The Tory government looks a little bit weaker after a series of small but significant U-turns over the last week.
There have been U-turns on forests, housing benefit and debt advice.
It seems that David Cameron is “for turning” when the opposition comes from close to home—when middle class votes are at stake.
That is certainly true of the decision not to close libraries in his constituency.
The department for environment, food and rural affairs’ plan to impose water meters on every home in England has also been quietly shelved.
Two thirds of government departments have fallen behind their cuts targets.
Cuts due by the end of January—covering council housing, the NHS, tourism, health and safety, and cutting “red tape”—were all missed.
The pace of the cuts is dizzying for those on the receiving end, but on its own terms the government is five months behind.
There are a number of points to make about this process.
First, the government is determined to push ahead with brutal attacks on every aspect of ordinary people’s lives—and it is determined to hack away at the welfare state out of ruling class spite.
It is also worth noting that the ruling class wants to use the economic crisis to further redistribute wealth from the poor to the rich.
The crisis drives them to push ahead with cuts and austerity—and that means coming into confrontation with workers sooner rather than later.
We can make a comparison between this government and the last Tory government under Margaret Thatcher.
The initial Thatcher years saw a number of reversals over policy.
Part of this was because the Tories chose their battles carefully—part of it was simply a fear of losing.
For instance, it was 30 years ago last Friday that Thatcher backed down over coal mines closures.
The steel strike and the inner city riots of the early 1980s meant the Tories retreated from confrontations with workers and from their planned assaults on welfare for a while.
However, the Tories today do not have the same luxury that Thatcher did.
Cameron’s government is weaker than Thatcher’s. Apart from anything else, the coalition with the Liberal Democrats puts a debilitating pressure on the government on a daily basis.
Labour MP Mary Creagh spotted something about this after the government backed off from selling off the forests.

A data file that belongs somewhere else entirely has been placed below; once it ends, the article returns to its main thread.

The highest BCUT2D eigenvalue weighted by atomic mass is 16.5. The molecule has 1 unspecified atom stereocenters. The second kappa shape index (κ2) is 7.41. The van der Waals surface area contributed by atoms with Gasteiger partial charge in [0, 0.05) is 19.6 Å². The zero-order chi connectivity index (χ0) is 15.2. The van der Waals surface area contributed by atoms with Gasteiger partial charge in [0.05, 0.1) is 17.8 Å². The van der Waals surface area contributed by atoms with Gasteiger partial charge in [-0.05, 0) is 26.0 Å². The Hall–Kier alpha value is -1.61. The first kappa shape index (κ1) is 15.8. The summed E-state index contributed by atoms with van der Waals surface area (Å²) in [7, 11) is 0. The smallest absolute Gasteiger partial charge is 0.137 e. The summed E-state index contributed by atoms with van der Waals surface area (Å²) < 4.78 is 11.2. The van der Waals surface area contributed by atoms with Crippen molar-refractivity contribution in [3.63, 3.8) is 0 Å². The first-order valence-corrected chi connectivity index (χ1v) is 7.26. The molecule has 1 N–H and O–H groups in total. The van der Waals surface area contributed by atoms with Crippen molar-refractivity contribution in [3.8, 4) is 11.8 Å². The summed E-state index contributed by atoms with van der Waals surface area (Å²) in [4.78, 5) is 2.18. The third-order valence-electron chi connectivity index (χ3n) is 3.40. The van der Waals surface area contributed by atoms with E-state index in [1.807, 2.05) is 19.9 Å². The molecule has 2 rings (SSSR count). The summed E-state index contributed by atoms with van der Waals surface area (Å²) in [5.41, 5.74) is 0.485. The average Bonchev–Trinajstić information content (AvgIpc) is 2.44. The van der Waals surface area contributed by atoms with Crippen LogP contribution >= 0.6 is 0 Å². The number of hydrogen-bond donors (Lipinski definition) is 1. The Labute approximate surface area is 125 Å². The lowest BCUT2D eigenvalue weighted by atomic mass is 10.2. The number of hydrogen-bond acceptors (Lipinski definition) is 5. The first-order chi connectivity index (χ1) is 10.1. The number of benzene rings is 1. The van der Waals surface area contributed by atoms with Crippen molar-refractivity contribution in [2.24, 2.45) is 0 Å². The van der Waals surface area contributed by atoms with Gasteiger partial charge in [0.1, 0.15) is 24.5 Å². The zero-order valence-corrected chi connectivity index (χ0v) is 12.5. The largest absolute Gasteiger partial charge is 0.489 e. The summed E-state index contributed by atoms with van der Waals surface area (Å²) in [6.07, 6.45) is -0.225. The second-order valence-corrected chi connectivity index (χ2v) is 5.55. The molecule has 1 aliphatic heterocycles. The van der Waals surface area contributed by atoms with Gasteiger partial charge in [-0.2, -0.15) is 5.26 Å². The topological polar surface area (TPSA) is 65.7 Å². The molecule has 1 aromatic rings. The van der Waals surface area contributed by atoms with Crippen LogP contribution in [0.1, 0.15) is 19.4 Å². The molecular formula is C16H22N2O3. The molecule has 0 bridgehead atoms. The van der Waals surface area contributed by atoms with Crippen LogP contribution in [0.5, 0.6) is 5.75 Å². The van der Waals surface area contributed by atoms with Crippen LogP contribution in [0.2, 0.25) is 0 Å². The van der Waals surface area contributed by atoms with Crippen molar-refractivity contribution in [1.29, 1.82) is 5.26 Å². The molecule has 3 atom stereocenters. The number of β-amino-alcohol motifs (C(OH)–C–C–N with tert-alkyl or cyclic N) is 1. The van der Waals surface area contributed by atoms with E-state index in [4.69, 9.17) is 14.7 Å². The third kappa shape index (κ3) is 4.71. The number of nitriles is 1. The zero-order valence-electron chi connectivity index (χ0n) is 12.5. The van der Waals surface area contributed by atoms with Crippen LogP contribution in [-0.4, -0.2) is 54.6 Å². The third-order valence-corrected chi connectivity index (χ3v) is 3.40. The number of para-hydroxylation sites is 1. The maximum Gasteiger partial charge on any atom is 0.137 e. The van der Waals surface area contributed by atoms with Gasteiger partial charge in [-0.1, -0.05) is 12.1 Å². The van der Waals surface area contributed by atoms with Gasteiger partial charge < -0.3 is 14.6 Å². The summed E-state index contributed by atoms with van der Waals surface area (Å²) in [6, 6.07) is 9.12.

She described Caroline Spelman, the environment minister, as “probably the only cabinet minister in living memory to have the Socialist Workers Party and the National Trust united in opposition to her plans”.
There is a certain truth to this. Importantly, any kind of united opposition is what the government is trying to avoid.
The government has deliberately put the process of making cuts onto local government.
It hopes that the anger will be directed towards councils rather than central government.
The Tories are terrified of a unified and militant movement that could mobilise to defeat the cuts.
Spreading the attacks is intended to thin the resistance to them.
There are some opposed to the government who believe that the weight of public opinion alone can stop the cuts.
Others think that if we can break off key Liberal Democrats, or even backbench Tories, perhaps we can push the government into crisis.
Sections of the Labour Party clearly hope that watching the government get more unpopular will be enough. But it won’t.
For all the government’s backtracking, jobs will still go at the forestry commission, housing benefit is still being slashed, and jobs and services remain under attack across the board.
However, it is important to emphasise that what the government fears is not the Archbishop of Canterbury or minor royals complaining.
They are worried about the mass of ordinary people having the confidence to fight back together.
We face a coordinated attack and we need militant action to stop it—a coordinated campaign of mass resistance to austerity, with workers’ strikes at the heart of it.
That is what the Tories really fear.
We should be looking to make those fears into a reality.